Hmmm, in France are 58 plants still running, Maybe he can hire there to manage something and get sure that france export more energy to germany then to import it from germany, else the frenchies face an energy cut this summer or autumn.
16:02 June 10, 2011 by hanskarl
Finally, someone with clear thinking!!
16:34 June 10, 2011 by harcourt
I do hope the arguments between the pro and contra camps on atomic and renewable energy sources doesn't go on and on. The fact is that a firm decision has to be made urgently - for the sake of German industry. As we all know a lot of the decision making is purely for political reasons without thinking of the good of the country.
16:38 June 10, 2011 by Kayak
I follow you Bill; like me you seem to be a reader of poular science!

But if we both know about about solar maxima and minima and the likely effects of a direct hit over the next 11 years then surely the designers and officials responsible for the nuclear power generation rulebook also know.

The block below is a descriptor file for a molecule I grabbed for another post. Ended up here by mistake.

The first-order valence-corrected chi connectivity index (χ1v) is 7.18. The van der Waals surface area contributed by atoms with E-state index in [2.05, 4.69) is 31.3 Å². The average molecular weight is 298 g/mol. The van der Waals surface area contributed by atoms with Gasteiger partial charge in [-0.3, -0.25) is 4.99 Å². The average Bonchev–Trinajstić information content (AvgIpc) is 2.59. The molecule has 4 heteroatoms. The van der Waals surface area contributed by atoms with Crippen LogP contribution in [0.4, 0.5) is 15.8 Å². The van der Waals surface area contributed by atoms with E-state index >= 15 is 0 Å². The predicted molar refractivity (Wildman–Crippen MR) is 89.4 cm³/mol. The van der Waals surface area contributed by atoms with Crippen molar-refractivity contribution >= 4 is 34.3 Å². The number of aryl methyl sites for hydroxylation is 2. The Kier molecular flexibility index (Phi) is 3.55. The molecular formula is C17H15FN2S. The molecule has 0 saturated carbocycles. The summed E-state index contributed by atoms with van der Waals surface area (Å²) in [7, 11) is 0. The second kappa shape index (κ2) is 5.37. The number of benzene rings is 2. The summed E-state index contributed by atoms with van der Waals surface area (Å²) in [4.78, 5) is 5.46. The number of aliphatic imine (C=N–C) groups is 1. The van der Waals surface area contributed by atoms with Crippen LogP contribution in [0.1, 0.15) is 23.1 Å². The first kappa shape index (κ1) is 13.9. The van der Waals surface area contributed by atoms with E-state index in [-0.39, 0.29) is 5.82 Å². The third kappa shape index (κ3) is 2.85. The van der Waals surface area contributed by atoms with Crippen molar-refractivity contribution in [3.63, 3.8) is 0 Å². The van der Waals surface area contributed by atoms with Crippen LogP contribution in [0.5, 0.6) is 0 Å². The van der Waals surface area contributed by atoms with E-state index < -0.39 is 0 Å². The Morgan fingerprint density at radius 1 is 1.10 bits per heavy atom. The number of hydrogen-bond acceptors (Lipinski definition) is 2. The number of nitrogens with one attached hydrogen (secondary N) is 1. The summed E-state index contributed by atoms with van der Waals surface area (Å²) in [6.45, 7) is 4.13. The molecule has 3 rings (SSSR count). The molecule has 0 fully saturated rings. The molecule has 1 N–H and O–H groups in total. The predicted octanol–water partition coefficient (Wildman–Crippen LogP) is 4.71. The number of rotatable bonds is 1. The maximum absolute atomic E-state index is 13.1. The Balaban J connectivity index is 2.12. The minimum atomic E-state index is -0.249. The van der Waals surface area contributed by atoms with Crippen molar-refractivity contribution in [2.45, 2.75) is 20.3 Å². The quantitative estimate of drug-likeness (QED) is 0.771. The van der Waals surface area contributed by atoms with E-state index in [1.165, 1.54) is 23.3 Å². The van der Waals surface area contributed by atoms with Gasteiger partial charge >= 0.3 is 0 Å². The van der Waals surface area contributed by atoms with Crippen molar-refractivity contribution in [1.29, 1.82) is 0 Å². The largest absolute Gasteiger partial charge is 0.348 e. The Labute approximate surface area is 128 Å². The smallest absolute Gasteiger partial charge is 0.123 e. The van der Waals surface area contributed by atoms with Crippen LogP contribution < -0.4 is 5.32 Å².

Am I wrong to trust those that do the real work? They must read New Scientist as well!
05:38 June 11, 2011 by Bill Simpson
@ Kayak Trust me as a veteran of Hurricanes Betsy and Katrina. If you live above 35 degrees latitude, and you hear that a major CME is heading our way from NASA or the ESA, get as far south as you can. Civilization WILL collapse in the areas without electric power within 3 days, and you will be TRAPPED there without food, water or heat in the coming winter. Fill up your car, grab valuable records, get as much cash as you can, take your clothes, and GET OUT if you can.